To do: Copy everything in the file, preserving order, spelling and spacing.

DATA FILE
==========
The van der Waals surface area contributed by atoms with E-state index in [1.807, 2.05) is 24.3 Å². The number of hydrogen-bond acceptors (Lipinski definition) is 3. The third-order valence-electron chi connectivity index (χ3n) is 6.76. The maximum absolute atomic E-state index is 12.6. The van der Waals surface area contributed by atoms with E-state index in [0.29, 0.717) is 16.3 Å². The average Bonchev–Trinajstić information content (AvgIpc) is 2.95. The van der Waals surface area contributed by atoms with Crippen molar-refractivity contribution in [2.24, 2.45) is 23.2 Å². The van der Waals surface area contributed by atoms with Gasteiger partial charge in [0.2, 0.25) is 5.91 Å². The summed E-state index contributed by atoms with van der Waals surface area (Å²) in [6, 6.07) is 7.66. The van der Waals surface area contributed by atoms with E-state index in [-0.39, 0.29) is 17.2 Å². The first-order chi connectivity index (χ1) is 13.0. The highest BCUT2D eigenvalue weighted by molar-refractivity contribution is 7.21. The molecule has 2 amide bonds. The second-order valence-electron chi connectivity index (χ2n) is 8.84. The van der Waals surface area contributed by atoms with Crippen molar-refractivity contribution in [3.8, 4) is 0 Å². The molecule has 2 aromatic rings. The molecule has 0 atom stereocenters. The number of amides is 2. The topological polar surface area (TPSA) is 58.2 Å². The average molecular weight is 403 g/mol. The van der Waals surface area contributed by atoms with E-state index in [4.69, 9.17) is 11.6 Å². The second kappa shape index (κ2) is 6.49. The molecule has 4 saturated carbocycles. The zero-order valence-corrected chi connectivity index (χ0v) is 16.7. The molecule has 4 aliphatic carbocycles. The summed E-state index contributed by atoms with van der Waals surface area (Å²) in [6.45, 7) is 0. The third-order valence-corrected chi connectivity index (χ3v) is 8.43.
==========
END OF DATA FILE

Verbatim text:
The van der Waals surface area contributed by atoms with E-state index in [1.807, 2.05) is 24.3 Å². The number of hydrogen-bond acceptors (Lipinski definition) is 3. The third-order valence-electron chi connectivity index (χ3n) is 6.76. The maximum absolute atomic E-state index is 12.6. The van der Waals surface area contributed by atoms with E-state index in [0.29, 0.717) is 16.3 Å². The average Bonchev–Trinajstić information content (AvgIpc) is 2.95. The van der Waals surface area contributed by atoms with Crippen molar-refractivity contribution in [2.24, 2.45) is 23.2 Å². The van der Waals surface area contributed by atoms with Gasteiger partial charge in [0.2, 0.25) is 5.91 Å². The summed E-state index contributed by atoms with van der Waals surface area (Å²) in [6, 6.07) is 7.66. The van der Waals surface area contributed by atoms with E-state index in [-0.39, 0.29) is 17.2 Å². The first-order chi connectivity index (χ1) is 13.0. The highest BCUT2D eigenvalue weighted by molar-refractivity contribution is 7.21. The molecule has 2 amide bonds. The second-order valence-electron chi connectivity index (χ2n) is 8.84. The van der Waals surface area contributed by atoms with Crippen molar-refractivity contribution in [3.8, 4) is 0 Å². The molecule has 2 aromatic rings. The molecule has 0 atom stereocenters. The number of amides is 2. The topological polar surface area (TPSA) is 58.2 Å². The average molecular weight is 403 g/mol. The van der Waals surface area contributed by atoms with E-state index in [4.69, 9.17) is 11.6 Å². The second kappa shape index (κ2) is 6.49. The molecule has 4 saturated carbocycles. The zero-order valence-corrected chi connectivity index (χ0v) is 16.7. The molecule has 4 aliphatic carbocycles. The summed E-state index contributed by atoms with van der Waals surface area (Å²) in [6.45, 7) is 0. The third-order valence-corrected chi connectivity index (χ3v) is 8.43.